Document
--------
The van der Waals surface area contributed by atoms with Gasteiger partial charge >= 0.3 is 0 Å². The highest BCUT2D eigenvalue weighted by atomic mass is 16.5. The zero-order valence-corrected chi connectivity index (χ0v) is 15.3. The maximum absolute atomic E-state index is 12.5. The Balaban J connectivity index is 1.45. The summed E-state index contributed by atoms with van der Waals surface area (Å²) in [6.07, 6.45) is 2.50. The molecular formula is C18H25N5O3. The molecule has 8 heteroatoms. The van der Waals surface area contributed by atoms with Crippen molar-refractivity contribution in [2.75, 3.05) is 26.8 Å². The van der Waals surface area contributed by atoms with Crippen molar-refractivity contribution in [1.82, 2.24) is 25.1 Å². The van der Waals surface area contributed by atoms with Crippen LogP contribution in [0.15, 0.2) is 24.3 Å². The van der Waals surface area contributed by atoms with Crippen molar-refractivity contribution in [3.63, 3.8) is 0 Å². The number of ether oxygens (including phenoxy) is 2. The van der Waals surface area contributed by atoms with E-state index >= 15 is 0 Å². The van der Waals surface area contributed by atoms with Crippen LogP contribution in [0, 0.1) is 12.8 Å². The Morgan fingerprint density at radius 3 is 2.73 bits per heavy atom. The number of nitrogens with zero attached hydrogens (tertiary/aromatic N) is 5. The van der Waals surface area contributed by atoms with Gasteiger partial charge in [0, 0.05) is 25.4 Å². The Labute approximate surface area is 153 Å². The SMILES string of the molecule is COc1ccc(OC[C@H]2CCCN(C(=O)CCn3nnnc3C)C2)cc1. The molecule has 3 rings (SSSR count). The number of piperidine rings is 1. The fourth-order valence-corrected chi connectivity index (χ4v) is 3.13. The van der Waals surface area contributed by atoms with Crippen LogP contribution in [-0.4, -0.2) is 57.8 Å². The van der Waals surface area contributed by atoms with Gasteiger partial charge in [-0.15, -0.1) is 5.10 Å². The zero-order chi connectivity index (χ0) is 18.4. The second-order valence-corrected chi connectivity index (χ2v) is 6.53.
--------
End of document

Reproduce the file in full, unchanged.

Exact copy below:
The van der Waals surface area contributed by atoms with Gasteiger partial charge >= 0.3 is 0 Å². The highest BCUT2D eigenvalue weighted by atomic mass is 16.5. The zero-order valence-corrected chi connectivity index (χ0v) is 15.3. The maximum absolute atomic E-state index is 12.5. The Balaban J connectivity index is 1.45. The summed E-state index contributed by atoms with van der Waals surface area (Å²) in [6.07, 6.45) is 2.50. The molecular formula is C18H25N5O3. The molecule has 8 heteroatoms. The van der Waals surface area contributed by atoms with Crippen molar-refractivity contribution in [2.75, 3.05) is 26.8 Å². The van der Waals surface area contributed by atoms with Crippen molar-refractivity contribution in [1.82, 2.24) is 25.1 Å². The van der Waals surface area contributed by atoms with Crippen LogP contribution in [0.15, 0.2) is 24.3 Å². The van der Waals surface area contributed by atoms with Crippen molar-refractivity contribution in [3.63, 3.8) is 0 Å². The number of ether oxygens (including phenoxy) is 2. The van der Waals surface area contributed by atoms with E-state index >= 15 is 0 Å². The van der Waals surface area contributed by atoms with Crippen LogP contribution in [0, 0.1) is 12.8 Å². The Morgan fingerprint density at radius 3 is 2.73 bits per heavy atom. The number of nitrogens with zero attached hydrogens (tertiary/aromatic N) is 5. The van der Waals surface area contributed by atoms with Gasteiger partial charge in [0, 0.05) is 25.4 Å². The Labute approximate surface area is 153 Å². The SMILES string of the molecule is COc1ccc(OC[C@H]2CCCN(C(=O)CCn3nnnc3C)C2)cc1. The molecule has 3 rings (SSSR count). The number of piperidine rings is 1. The fourth-order valence-corrected chi connectivity index (χ4v) is 3.13. The van der Waals surface area contributed by atoms with Crippen LogP contribution in [-0.4, -0.2) is 57.8 Å². The van der Waals surface area contributed by atoms with Gasteiger partial charge in [-0.15, -0.1) is 5.10 Å². The zero-order chi connectivity index (χ0) is 18.4. The second-order valence-corrected chi connectivity index (χ2v) is 6.53.